Lower Natural Gas Inventory Might Propel Prices



Required fall in inventories

On March 21, the EIA (U.S. Energy Information Administration) is scheduled to release its natural gas inventory report for the week ending March 15. Any fall by more than ~38 Bcf (billion cubic feet) could cause the inventories spread to expand more into the negative territory. Reuters analysts expect a larger draw of 52 Bcf, which would expand the negative inventories spread by 80 basis points. The inventories spread is the difference between natural gas inventories and their five-year average.

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Inventories spread and natural gas prices

In the week ending March 8, the inventories spread was -32.4%. During this period, the inventories spread expanded by ~7.4 percentage points—compared to the previous week. On March 14, the EIA reported the natural gas inventory data for the week ending March 8.

Natural gas inventories spread and stocks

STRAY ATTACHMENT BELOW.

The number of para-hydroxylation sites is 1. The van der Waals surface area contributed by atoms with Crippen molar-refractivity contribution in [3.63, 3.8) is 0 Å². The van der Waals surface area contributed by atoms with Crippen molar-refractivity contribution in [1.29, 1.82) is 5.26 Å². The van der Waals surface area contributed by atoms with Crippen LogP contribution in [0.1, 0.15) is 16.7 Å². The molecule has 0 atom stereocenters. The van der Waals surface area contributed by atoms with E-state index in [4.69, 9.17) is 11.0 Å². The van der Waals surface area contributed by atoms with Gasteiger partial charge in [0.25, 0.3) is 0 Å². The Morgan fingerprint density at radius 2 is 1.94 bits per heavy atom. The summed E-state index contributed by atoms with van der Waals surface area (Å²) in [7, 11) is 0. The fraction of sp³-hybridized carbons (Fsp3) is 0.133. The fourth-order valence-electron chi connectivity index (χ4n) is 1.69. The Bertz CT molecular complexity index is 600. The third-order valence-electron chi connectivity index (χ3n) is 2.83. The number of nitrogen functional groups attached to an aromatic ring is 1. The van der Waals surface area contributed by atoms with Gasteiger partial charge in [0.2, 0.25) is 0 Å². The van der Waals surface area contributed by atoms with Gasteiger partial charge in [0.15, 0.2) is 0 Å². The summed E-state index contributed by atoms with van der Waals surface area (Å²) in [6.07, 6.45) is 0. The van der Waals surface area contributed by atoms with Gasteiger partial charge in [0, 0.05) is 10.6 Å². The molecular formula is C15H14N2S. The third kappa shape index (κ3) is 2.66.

The natural gas price is usually inversely related to the inventories spread. However, the relationship seems to be more biased toward a price downside when inventories rise above the five-year average. The market might be confident about having enough future supply instead of being concerned about demand getting out of hand.

Since March 14, the natural gas April futures have risen 0.7%. During the same period, natural gas–weighted stocks Chesapeake Energy (CHK), EQT (EQT), and Cabot Oil & Gas (COG) returned 1.9%, 1%, and -0.3%, respectively, and outperformed their peers. Natural gas prices are important for these upstream stocks. The large expansion in the inventories spread might support natural gas prices.


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